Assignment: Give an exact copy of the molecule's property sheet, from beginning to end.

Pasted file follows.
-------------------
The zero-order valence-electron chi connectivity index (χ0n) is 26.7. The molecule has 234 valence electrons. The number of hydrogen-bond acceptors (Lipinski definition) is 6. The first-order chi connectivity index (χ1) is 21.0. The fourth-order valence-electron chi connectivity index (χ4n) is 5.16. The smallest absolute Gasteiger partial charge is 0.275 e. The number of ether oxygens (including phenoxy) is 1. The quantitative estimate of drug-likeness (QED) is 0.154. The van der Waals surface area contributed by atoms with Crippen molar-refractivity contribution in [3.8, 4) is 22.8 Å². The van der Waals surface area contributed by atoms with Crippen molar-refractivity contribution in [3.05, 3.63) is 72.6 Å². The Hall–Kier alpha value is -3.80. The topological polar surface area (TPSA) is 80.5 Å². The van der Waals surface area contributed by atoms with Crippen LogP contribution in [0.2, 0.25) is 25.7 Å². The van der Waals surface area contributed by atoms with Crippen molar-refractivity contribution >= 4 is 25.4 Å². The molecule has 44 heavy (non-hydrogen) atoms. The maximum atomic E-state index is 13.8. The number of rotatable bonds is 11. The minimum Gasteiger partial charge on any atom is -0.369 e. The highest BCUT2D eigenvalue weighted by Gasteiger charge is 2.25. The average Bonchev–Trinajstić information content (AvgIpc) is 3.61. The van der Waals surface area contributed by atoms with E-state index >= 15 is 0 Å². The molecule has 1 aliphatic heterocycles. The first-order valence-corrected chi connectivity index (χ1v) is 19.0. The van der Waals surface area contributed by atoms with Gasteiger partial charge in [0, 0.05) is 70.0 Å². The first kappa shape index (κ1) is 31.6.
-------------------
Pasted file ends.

The zero-order valence-electron chi connectivity index (χ0n) is 26.7. The molecule has 234 valence electrons. The number of hydrogen-bond acceptors (Lipinski definition) is 6. The first-order chi connectivity index (χ1) is 21.0. The fourth-order valence-electron chi connectivity index (χ4n) is 5.16. The smallest absolute Gasteiger partial charge is 0.275 e. The number of ether oxygens (including phenoxy) is 1. The quantitative estimate of drug-likeness (QED) is 0.154. The van der Waals surface area contributed by atoms with Crippen molar-refractivity contribution in [3.8, 4) is 22.8 Å². The van der Waals surface area contributed by atoms with Crippen molar-refractivity contribution in [3.05, 3.63) is 72.6 Å². The Hall–Kier alpha value is -3.80. The topological polar surface area (TPSA) is 80.5 Å². The van der Waals surface area contributed by atoms with Crippen LogP contribution in [0.2, 0.25) is 25.7 Å². The van der Waals surface area contributed by atoms with Crippen molar-refractivity contribution >= 4 is 25.4 Å². The molecule has 44 heavy (non-hydrogen) atoms. The maximum atomic E-state index is 13.8. The number of rotatable bonds is 11. The minimum Gasteiger partial charge on any atom is -0.369 e. The highest BCUT2D eigenvalue weighted by Gasteiger charge is 2.25. The average Bonchev–Trinajstić information content (AvgIpc) is 3.61. The van der Waals surface area contributed by atoms with E-state index >= 15 is 0 Å². The molecule has 1 aliphatic heterocycles. The first-order valence-corrected chi connectivity index (χ1v) is 19.0. The van der Waals surface area contributed by atoms with Gasteiger partial charge in [0, 0.05) is 70.0 Å². The first kappa shape index (κ1) is 31.6.